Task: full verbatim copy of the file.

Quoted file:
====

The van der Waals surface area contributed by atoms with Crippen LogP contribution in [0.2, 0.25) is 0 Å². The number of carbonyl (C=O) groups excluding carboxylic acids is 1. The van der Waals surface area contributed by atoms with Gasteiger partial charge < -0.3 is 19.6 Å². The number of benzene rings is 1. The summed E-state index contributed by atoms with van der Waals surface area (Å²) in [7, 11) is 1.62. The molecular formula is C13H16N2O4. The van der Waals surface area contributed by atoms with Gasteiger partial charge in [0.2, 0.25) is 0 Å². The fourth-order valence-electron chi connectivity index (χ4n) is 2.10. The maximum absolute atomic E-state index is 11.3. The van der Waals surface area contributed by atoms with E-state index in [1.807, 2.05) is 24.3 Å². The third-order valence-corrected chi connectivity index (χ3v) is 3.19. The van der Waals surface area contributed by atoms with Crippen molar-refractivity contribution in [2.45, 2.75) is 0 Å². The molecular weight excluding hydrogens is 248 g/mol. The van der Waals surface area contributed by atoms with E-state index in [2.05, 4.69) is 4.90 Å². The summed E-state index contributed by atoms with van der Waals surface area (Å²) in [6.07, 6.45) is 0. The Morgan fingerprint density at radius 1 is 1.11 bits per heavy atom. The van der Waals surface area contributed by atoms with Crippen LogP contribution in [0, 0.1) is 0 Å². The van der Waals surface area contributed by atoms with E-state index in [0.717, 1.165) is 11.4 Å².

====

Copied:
The van der Waals surface area contributed by atoms with Crippen LogP contribution in [0.2, 0.25) is 0 Å². The number of carbonyl (C=O) groups excluding carboxylic acids is 1. The van der Waals surface area contributed by atoms with Gasteiger partial charge < -0.3 is 19.6 Å². The number of benzene rings is 1. The summed E-state index contributed by atoms with van der Waals surface area (Å²) in [7, 11) is 1.62. The molecular formula is C13H16N2O4. The van der Waals surface area contributed by atoms with Gasteiger partial charge in [0.2, 0.25) is 0 Å². The fourth-order valence-electron chi connectivity index (χ4n) is 2.10. The maximum absolute atomic E-state index is 11.3. The van der Waals surface area contributed by atoms with E-state index in [1.807, 2.05) is 24.3 Å². The third-order valence-corrected chi connectivity index (χ3v) is 3.19. The van der Waals surface area contributed by atoms with Crippen molar-refractivity contribution in [2.45, 2.75) is 0 Å². The molecular weight excluding hydrogens is 248 g/mol. The van der Waals surface area contributed by atoms with E-state index in [2.05, 4.69) is 4.90 Å². The summed E-state index contributed by atoms with van der Waals surface area (Å²) in [6.07, 6.45) is 0. The Morgan fingerprint density at radius 1 is 1.11 bits per heavy atom. The van der Waals surface area contributed by atoms with Crippen LogP contribution in [0, 0.1) is 0 Å². The van der Waals surface area contributed by atoms with E-state index in [0.717, 1.165) is 11.4 Å².